Inclusivity bursary launched for BAME children’s book illustrators to tackle underrepresentation
Anglia Ruskin University has launched an inclusivity bursary to help improve diversity within children’s book illustration, which remains a predominantly white, middle class profession in the UK.
- Dalia Al-Dujaili
- 10 August 2021
The white-washed pages of children’s books are facing a much welcomed wakeup call. The lack of inclusivity within children’s book illustrations have been a long-standing issue, as It’s Nice That have previously reported. Research from the charity BookTrust has shown that, in 2019, only seven per cent of all children’s books published in the UK were by authors from Black, Asian, and Minority Ethnic (BAME) backgrounds.
What’s more, just seven per cent of books for children (defined here as ages three to 11) featured characters of colour in the last few years. Despite the fact that 33.5 per cent of primary school children in the UK are from a minority ethnic background, as shown by the Center for Literacy in Primary Education.
In an attempt to remedy the vast racial disparities, Anglia Ruskin (ARU) has now launched a bursary for children’s illustrators from BAME backgrounds. ARU, acknowledging the underrepresentation within its Children’s Book Illustration MA course, is offering a bursary for £11,200 which would cover the full course, in an attempt to diversify their course and remedy some barriers facing underrepresented communities from joining such courses.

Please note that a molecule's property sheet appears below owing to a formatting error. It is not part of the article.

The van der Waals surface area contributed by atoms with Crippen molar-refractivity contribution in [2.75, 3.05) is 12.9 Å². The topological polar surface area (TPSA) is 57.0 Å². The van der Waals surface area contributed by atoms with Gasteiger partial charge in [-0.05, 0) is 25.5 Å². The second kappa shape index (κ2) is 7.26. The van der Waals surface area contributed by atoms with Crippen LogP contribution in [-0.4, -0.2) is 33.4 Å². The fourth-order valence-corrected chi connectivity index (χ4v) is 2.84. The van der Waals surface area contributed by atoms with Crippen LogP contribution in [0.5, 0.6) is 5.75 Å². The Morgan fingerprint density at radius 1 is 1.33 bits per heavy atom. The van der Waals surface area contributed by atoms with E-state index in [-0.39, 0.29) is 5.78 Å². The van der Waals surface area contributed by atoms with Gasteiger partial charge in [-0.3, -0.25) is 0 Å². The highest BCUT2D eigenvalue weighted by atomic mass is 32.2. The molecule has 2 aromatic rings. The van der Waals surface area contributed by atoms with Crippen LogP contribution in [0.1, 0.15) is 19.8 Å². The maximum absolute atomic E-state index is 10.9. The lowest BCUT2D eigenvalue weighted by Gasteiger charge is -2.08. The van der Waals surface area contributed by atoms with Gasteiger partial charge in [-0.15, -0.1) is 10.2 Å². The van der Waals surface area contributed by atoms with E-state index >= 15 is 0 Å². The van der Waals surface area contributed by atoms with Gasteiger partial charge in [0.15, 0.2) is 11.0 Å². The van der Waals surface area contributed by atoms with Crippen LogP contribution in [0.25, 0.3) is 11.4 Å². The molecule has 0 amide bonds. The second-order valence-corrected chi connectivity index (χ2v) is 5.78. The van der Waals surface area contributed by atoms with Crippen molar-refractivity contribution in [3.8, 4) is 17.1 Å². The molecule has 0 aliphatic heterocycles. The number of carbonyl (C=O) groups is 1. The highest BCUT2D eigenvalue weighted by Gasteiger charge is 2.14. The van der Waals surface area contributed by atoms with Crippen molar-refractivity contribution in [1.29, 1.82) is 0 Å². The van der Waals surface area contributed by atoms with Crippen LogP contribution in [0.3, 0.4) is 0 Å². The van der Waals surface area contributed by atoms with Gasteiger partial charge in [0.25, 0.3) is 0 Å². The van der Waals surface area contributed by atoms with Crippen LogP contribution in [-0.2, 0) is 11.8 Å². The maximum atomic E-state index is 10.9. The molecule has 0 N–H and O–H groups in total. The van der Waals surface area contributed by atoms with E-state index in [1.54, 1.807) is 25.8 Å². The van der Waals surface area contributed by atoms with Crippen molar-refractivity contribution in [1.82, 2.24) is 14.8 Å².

Anglia Ruskin is well known and respected for the course; ARU students have won the V&A Student Illustrator of the Year prize for five successive years. The bursary is almost trailblazing within the publishing industry by being the first of its kind in the UK and is being supported by publishers such as Bloomsbury.
The university has also partnered with the charity Picture Hooks to provide mentorship for students a year following their graduation to encourage a career within children’s book illustration.
Olu Oke is an illustrator who’s just completed the course and will graduate later this year. Oke claims that after 20 years of trying to break into the industry with no success, she started to question her skills and, she says, “the worth of my voice”. The course gave her the confidence to find her “creative language”, as she puts it.
Her advice to creatives from underrepresented communities, “be they Black, people of colour, LGBTQ+, neurologically, physically atypical, or other is: people are listening and looking, so if you don’t want others to talk for you or tell your stories, pick up your pencil, brush, whatever and draw and write your own.” She claims that this bursary is one of many wedges being pushed under the doors being opened within creative industries, children’s book publishing in this case.
The value of children seeing themselves represented within their books is unparalleled, argue those in the publishing industry. Lucy Juckes and Vivian French of Picture Hooks said that “our children need to see themselves reflected in the books they read, and in the authors and illustrators who create them.”
Anglia Ruskin University’s new inclusivity bursary is open to applicants who are eligible for UK fees, face financial disadvantages, and/or are from an underrepresented group. The closing date for the 2021 bursary is 13 August at 5pm.
Copyright © Dapo Adeola
About the Author
Dalia is a freelance writer, producer and editor based in London. She’s currently the digital editor of Azeema, and the editor-in-chief of The Road to Nowhere Magazine. Previously, she was news writer at It’s Nice That, after graduating in English Literature from The University of Edinburgh.